Welcome to the latest edition of Gilmartin Group’s ESG newsletter. With a special focus on the healthcare sector, this newsletter sheds light on the latest trends in the rapidly evolving ESG space, covering developments with companies, investors, regulators, and policymakers.
In The Spotlight
As the 2023 proxy season draws to a close, the number of ESG-related shareholder proposals filed at U.S. public companies is on track to surpass the previous record set in 2022, according to a report from the Sustainable Investment Institute (SII). The number of climate change-focused proposals continued to grow, accounting for 23% of all ESG-related proposals filed. These proposals primarily focused on pushing companies to disclose their greenhouse gas (GHG) emissions and set net-zero GHG targets. The next largest category of proposals focused on corporate political activity and lobbying disclosures.
Despite the increase in their number, average support for ESG-related proposals fell year-over-year in 2023 to just 21.5%. Some attribute this decline to the rise of the anti-ESG movement. However, anti-ESG proposals have not fared any better this year, with approximately 3% of shareholders supporting these resolutions on average. BlackRock announced ahead of last year’s proxy season that they planned to support fewer ESG proposals because many were too prescriptive and constraining, particularly with respect to climate issues. Analyzing 100 different ESG resolutions, Morningstar found that BlackRock actually supported a majority of these proposals. However, Morningstar cautioned that the Big Three passive asset managers – BlackRock, State Street, and Vanguard – do not vote uniformly on ESG proposals and should not be seen as a monolith.
In The Weeds
While many companies disclose ESG information with their investors in mind, large companies are also starting to monitor and assess the ESG performance of their key suppliers and business partners. A recent report from EcoVadis, a leading sustainability ratings provider, found that a growing focus on supply chain due diligence is driving more companies than ever to seek assessments on their platform. The EcoVadis platform allows companies to report not only their own ESG data, but also to request ESG data from key suppliers and business partners. EcoVadis found that more companies were working with their suppliers to improve their ratings and disclosures, as evidenced by the significant improvements in the “Sustainable Procurement” scoring category across all companies.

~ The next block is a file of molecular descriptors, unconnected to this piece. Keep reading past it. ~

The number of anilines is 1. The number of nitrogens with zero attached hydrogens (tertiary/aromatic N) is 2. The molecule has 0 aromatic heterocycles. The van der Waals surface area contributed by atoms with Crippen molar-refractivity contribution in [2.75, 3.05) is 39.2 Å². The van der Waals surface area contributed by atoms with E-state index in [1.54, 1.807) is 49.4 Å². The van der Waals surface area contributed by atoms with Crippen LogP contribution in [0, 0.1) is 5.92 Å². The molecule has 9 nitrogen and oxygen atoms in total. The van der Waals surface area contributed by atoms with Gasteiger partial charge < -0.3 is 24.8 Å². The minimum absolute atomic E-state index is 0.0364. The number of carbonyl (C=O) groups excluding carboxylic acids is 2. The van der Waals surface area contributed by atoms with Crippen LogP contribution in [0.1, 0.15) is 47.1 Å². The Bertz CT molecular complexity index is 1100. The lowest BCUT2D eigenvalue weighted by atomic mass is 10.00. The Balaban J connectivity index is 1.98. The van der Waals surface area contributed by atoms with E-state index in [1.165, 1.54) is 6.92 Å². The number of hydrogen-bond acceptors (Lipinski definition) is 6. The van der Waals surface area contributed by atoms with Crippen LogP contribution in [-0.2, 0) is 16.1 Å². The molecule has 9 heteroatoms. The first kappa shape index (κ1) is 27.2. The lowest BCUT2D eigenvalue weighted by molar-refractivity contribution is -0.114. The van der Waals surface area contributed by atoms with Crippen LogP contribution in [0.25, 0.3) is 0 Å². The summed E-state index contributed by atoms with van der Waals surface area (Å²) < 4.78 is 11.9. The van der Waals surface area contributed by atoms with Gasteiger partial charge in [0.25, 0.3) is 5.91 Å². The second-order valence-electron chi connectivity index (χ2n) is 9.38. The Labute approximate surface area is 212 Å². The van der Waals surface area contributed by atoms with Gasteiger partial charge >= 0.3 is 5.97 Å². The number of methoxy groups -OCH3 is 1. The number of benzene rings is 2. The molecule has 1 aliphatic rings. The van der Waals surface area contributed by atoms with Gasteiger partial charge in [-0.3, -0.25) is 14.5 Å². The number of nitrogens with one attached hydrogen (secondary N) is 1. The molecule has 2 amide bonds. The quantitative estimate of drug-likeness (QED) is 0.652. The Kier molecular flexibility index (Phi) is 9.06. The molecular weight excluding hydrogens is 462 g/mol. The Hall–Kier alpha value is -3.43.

The Healthcare View
Promoting access to healthcare in underserved regions and communities is often a key scoring category that ESG ratings firms use to evaluate healthcare companies. Many healthcare companies address this criteria by donating products and services as part of their corporate philanthropy programs. For example, Organon, a women’s health focused pharmaceutical company that recently spun out of Merck, described in their latest ESG report how they donated essential medicines to Haiti as part of disaster relief efforts after an earthquake in August 2021.
In June, Organon announced a “first-of-its-kind collaboration” to take the company’s access to healthcare program even further. Organon signed an agreement with the Development Bank of Latin America (CAF) to finance programs focused on improving the health and autonomy of women and girls in Latin America and the Caribbean. Organon states that health-focused social impact investments can mobilize capital “towards initiatives that might not otherwise receive adequate support,” such as services related to sexual and reproductive health. Both Organon and CAF hope that such investments will not only help improve women’s health in Latin America, but also ultimately contribute to economic development in the region.
Last week, the SEC disclosed that it will consider finalizing its climate-related disclosure proposal in the Fall. The proposal was initially floated in March 2022 but was delayed as a result of pushback from companies and investors – nearly 15,000 comment letters were submitted to the SEC about the rule. It remains to be seen whether the commission will soften its proposal, particularly with respect to Scope 3 GHG emissions.
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Authored by: Patrick Smith, ESG, Gilmartin Group